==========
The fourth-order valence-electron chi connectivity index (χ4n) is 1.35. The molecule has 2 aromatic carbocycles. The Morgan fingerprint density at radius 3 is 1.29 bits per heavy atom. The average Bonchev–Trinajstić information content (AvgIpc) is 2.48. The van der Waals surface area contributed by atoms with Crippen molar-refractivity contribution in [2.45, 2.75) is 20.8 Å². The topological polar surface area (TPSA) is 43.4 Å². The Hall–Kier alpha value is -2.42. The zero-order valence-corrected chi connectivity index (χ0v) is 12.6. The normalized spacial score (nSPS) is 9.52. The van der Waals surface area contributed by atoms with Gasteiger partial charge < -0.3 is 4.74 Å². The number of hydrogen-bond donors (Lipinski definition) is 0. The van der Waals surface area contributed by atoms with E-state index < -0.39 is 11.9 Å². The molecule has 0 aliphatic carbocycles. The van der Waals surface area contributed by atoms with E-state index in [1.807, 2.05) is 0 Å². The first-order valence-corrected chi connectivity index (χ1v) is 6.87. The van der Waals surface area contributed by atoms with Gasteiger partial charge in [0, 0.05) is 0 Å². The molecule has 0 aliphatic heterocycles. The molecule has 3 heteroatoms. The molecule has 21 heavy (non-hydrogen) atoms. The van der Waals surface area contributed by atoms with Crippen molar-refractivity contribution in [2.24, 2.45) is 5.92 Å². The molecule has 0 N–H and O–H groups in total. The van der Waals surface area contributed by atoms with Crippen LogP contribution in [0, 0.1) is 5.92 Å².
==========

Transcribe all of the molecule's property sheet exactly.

The fourth-order valence-electron chi connectivity index (χ4n) is 1.35. The molecule has 2 aromatic carbocycles. The Morgan fingerprint density at radius 3 is 1.29 bits per heavy atom. The average Bonchev–Trinajstić information content (AvgIpc) is 2.48. The van der Waals surface area contributed by atoms with Crippen molar-refractivity contribution in [2.45, 2.75) is 20.8 Å². The topological polar surface area (TPSA) is 43.4 Å². The Hall–Kier alpha value is -2.42. The zero-order valence-corrected chi connectivity index (χ0v) is 12.6. The normalized spacial score (nSPS) is 9.52. The van der Waals surface area contributed by atoms with Gasteiger partial charge < -0.3 is 4.74 Å². The number of hydrogen-bond donors (Lipinski definition) is 0. The van der Waals surface area contributed by atoms with E-state index < -0.39 is 11.9 Å². The molecule has 0 aliphatic carbocycles. The van der Waals surface area contributed by atoms with E-state index in [1.807, 2.05) is 0 Å². The first-order valence-corrected chi connectivity index (χ1v) is 6.87. The van der Waals surface area contributed by atoms with Gasteiger partial charge in [0, 0.05) is 0 Å². The molecule has 0 aliphatic heterocycles. The molecule has 3 heteroatoms. The molecule has 21 heavy (non-hydrogen) atoms. The van der Waals surface area contributed by atoms with Crippen molar-refractivity contribution in [2.24, 2.45) is 5.92 Å². The molecule has 0 N–H and O–H groups in total. The van der Waals surface area contributed by atoms with Crippen LogP contribution in [0, 0.1) is 5.92 Å².